Mount camera on tripod lock and load. bang away recording distances, super/sub bullet, angles, etc for each shot.

for each shot shoot above at and below pivot point

On previous posts here and on Lancer I described the easiest way to recreate the skull for shot impact and exit wounds. Fill a standard latex balloon with 5-7% ballistic gelatin and then coat the outside with plaster coated strips of paper and layer them five deep. The hardened paper will be fairly consistent with the layered skull plating, the latex balloon will simulate the dura and the thinned ballistic gelatin will simulate the brain cavity. It will give you through and through realistic resistance and pressure that one would look for to repeat a wound cavity and disruption in a human skull.

Al

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Yep, John that's true. Like the bag of skin containing the head, tough and inelastic, but flexible.

However, that's good to know a recipie for a standardhead in studying wound ballistics. Al, is that gel from boiled hide? Like the stuff in kids Jelly (which BTW at 50% makes an excellent wood glue)

_______

anyway.. the setup I'm trying to picture here is one where the immediate movement of the head is studied, not blood etc dispersal. So a setup where there is minimal dispersal of stuff, but an absorption of energy and the resultant movement.

The rubber winding and the straps provides some of the characterisitics of the muscles and tendons. The sawdust (wetted) provides weight and inflexibility like the brain itself is inelastic, but transmits force.

Everything tight to stop the whole thing flying apart too quickly, but not sealed so that the cavitation is bled off to some extent.

Cheap, and simple to repeat the same setup, a supermarket plastic bucket at less than a dollar each, and all the rest are standard items: so cheap, rough ready and easily doable.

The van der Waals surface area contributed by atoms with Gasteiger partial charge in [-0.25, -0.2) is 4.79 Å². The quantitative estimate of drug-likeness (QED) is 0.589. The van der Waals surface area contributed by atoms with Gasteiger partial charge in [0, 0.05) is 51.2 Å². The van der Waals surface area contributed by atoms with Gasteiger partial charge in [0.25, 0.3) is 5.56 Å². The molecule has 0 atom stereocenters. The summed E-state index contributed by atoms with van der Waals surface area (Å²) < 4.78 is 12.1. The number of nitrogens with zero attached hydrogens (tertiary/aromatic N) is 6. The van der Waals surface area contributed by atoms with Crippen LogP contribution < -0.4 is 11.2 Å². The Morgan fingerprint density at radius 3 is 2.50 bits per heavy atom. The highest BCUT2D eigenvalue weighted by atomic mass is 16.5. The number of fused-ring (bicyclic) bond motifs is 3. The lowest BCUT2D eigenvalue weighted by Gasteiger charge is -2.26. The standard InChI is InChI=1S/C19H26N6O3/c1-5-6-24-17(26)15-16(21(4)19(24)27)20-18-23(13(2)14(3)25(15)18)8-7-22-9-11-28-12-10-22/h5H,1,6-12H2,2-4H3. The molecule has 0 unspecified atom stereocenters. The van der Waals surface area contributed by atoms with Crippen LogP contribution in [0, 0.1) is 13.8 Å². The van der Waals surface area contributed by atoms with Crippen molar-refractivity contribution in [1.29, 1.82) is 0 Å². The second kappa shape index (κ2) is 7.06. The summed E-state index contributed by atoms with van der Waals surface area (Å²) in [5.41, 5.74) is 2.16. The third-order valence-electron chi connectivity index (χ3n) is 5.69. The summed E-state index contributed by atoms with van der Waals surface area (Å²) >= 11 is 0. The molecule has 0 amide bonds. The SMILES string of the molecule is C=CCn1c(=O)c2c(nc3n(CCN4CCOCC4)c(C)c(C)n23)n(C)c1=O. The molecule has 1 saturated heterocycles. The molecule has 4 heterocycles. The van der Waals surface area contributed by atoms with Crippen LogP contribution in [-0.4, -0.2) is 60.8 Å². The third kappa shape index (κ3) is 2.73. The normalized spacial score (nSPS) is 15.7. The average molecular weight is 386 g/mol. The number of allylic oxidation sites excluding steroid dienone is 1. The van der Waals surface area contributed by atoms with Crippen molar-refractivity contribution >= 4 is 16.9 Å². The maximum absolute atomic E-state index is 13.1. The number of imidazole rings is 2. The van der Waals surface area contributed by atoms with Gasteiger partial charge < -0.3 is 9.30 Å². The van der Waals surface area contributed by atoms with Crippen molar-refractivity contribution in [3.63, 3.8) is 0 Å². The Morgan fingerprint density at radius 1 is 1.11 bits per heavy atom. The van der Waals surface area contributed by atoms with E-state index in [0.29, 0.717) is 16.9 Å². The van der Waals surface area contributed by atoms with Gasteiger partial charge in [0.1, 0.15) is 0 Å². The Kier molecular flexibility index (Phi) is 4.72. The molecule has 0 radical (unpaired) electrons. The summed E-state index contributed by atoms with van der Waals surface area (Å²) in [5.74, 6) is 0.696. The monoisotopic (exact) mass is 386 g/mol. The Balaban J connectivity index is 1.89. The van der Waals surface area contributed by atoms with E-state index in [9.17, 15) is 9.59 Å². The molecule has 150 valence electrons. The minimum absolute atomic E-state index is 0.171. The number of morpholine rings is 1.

Naturally should anyone undertake something like this, modifications are made to suit.

Whatever the setup chosen, can an answer be made, or has someone already done so:

to the question of 'how does a head move at the instant of being streuck by a bullet?'

for example : "would a tangential shot from the front on the temple area cause an initial twist movement? "

if so 'in what direction?" etc.

Maybe a setup entirely or partly different from what I picture here is needed. Whatever it is, cheap, easy and reproducible is important.

It's the very initial movement, captured in a mere instant by film but not the eye, that's of interest in this particular.

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  • 4 months later...
Yep, John that's true. Like the bag of skin containing the head, tough and inelastic, but flexible.

However, that's good to know a recipie for a standardhead in studying wound ballistics. Al, is that gel from boiled hide? Like the stuff in kids Jelly (which BTW at 50% makes an excellent wood glue)

_______

anyway.. the setup I'm trying to picture here is one where the immediate movement of the head is studied, not blood etc dispersal. So a setup where there is minimal dispersal of stuff, but an absorption of energy and the resultant movement.

The rubber winding and the straps provides some of the characterisitics of the muscles and tendons. The sawdust (wetted) provides weight and inflexibility like the brain itself is inelastic, but transmits force.

Everything tight to stop the whole thing flying apart too quickly, but not sealed so that the cavitation is bled off to some extent.

Cheap, and simple to repeat the same setup, a supermarket plastic bucket at less than a dollar each, and all the rest are standard items: so cheap, rough ready and easily doable.

Naturally should anyone undertake something like this, modifications are made to suit.

Whatever the setup chosen, can an answer be made, or has someone already done so:

to the question of 'how does a head move at the instant of being streuck by a bullet?'

for example : "would a tangential shot from the front on the temple area cause an initial twist movement? "

if so 'in what direction?" etc.

Maybe a setup entirely or partly different from what I picture here is needed. Whatever it is, cheap, easy and reproducible is important.

It's the very initial movement, captured in a mere instant by film but not the eye, that's of interest in this particular.

topical bump

Edited by John Dolva